e.g. The artist that I've paired up with for my current game is a die-hard XSI fanboi, so our engine supports using XSI as a modelling tool, material editor, rendering/lighting preview, scene editor and animator smile.png We also have things set up so you can export from XSI into the game while the game is still running for quick iteration.
 
Most hobby engines don't even have one artist on their team, so they have no idea what the content-creation workflow for their first game is going to be... So they create an engine, start making their first game, try to recruit people... and then... try to solve the content workflow issues that suddenly appear.

As well as answering "How do I write gameplay code?", you need to be able to answer "How do I create UI's?" and "How do I import a skinned mesh?", etc... Unfortunately this is often catch-22, as you want to tailor the answers to those questions to the talents and preferences of your content-creators, who you don't have yet.

So if your first game with the engine is going to be a one-man game, then first you've got to learn how to design levels and create art, and then create the engine around your own workflow preferences for those tasks.

 

 

Too bad there are already common formats supported by nearly every single tool tongue.png. Though i don't quite understand the logic of not using more than one format, when said format is usually supported by all systems. Why support Autodesks prioprietary format, when a more common format supported by all 3D tools is Colloda, Obj, and Open Game Exchange? Plus for things like .wav and mp3 files... they are under some hard core licences... so using them in a game engine is no go.

 

But I am going to add in on my previous post. The hardest part of making a game engine, is not to over-engineer. Which I am now simplifying my code down to leaving actor logic updates as single threaded. And representations as threaded. Maybe co-routines will help out when I need to do something like raycasting. Maybe not.

Edited by Tangletail

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Buster2000, on 17 Oct 2015 - 1:31 PM, said:
Writing an engine itself isn't actually difficult.
It's false, writing a good engine is not easy at all, you have to deal with threading, motion system, cross platform, easy to use, extensible.....

 

 

None of which are difficult they just take monster time ;)

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None of which are difficult they just take monster time ;)

 

What is difficult in programming then? Unless you are developing a brand new, cutting corners technology, everything in programming can be done given "unlimited" time. Developing a large project for many years in a way that you don't have to ragequit after some time because your codebase became totally unworkable with, can be considered difficult.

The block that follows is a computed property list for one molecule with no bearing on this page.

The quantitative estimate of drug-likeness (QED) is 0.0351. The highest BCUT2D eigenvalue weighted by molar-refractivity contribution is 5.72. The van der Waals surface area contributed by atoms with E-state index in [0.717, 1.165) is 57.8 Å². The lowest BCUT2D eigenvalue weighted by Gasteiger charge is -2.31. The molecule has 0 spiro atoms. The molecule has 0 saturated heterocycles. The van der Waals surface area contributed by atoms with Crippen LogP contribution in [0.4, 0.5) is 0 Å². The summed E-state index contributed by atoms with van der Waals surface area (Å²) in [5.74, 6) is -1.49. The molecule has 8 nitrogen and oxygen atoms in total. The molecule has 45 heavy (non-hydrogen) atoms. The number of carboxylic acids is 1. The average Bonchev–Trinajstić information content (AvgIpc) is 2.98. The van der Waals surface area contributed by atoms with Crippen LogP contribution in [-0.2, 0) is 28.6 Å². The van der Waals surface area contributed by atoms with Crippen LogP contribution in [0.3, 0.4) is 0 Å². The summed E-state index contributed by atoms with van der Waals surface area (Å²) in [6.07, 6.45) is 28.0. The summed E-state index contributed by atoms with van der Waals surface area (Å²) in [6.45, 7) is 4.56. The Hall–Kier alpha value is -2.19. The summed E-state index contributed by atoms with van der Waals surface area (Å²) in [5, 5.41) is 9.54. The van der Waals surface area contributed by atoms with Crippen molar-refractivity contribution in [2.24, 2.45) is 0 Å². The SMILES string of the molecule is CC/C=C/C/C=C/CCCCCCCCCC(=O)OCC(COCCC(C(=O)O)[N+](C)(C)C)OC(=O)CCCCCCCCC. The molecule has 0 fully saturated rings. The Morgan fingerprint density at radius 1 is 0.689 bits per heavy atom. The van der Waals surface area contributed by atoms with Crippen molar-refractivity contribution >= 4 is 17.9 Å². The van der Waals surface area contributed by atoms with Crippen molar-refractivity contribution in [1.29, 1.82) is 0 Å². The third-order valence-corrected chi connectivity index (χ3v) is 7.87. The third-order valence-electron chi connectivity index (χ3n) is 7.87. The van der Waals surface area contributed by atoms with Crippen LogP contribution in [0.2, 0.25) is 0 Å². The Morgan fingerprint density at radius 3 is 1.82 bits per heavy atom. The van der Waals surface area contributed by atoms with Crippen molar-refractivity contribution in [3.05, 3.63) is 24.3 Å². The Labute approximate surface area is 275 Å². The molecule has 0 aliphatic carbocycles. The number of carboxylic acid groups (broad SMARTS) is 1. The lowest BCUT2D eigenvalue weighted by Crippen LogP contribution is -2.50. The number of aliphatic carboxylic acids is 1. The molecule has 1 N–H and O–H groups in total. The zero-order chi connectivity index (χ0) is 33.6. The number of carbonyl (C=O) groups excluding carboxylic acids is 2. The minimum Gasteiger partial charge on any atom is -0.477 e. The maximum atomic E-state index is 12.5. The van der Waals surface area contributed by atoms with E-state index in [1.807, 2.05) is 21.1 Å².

So its not just a matter of "I throw code and features at the engine until I have everything I want", but a process that requires planning, knowledge and heavy refactoring unless you have a very good idea of what you are doing. Otherwise you'll just come to a point one day where this feature you want to introduce or this improvement to the workflow will just require you to rewrite pretty much everything, or just start over.

Which could be solved given enough time, ok, but that is pretty much the definition of "difficult" right there.

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None of which are difficult they just take monster time ;)

Lot of features are easy to implement only because you have source with the paper or a good paper explaining all, without papers on internet, you would not say that.

Edited by Alundra

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None of which are difficult they just take monster time ;)

Lot of features are easy to implement only because you have source with the paper or a good paper explaining all, without papers on internet, you would not say that.

 

But these papers exist therefore I do say that.  The challenge isn't gluing these features together into an engine but writing an interface and tools so that your engine can be reused by other people.  Now you may go on about <insert feature that is only available in cutting edge engines and has very little research done on it> but , that isn't what the OP was asking for.  He didn't mention physics, he didn't mention cross platform, he didn't mention shaders, he didn't mention motion systems, he didn't even mention what programming language he is using.  He just asked for challenges when creating a games engine.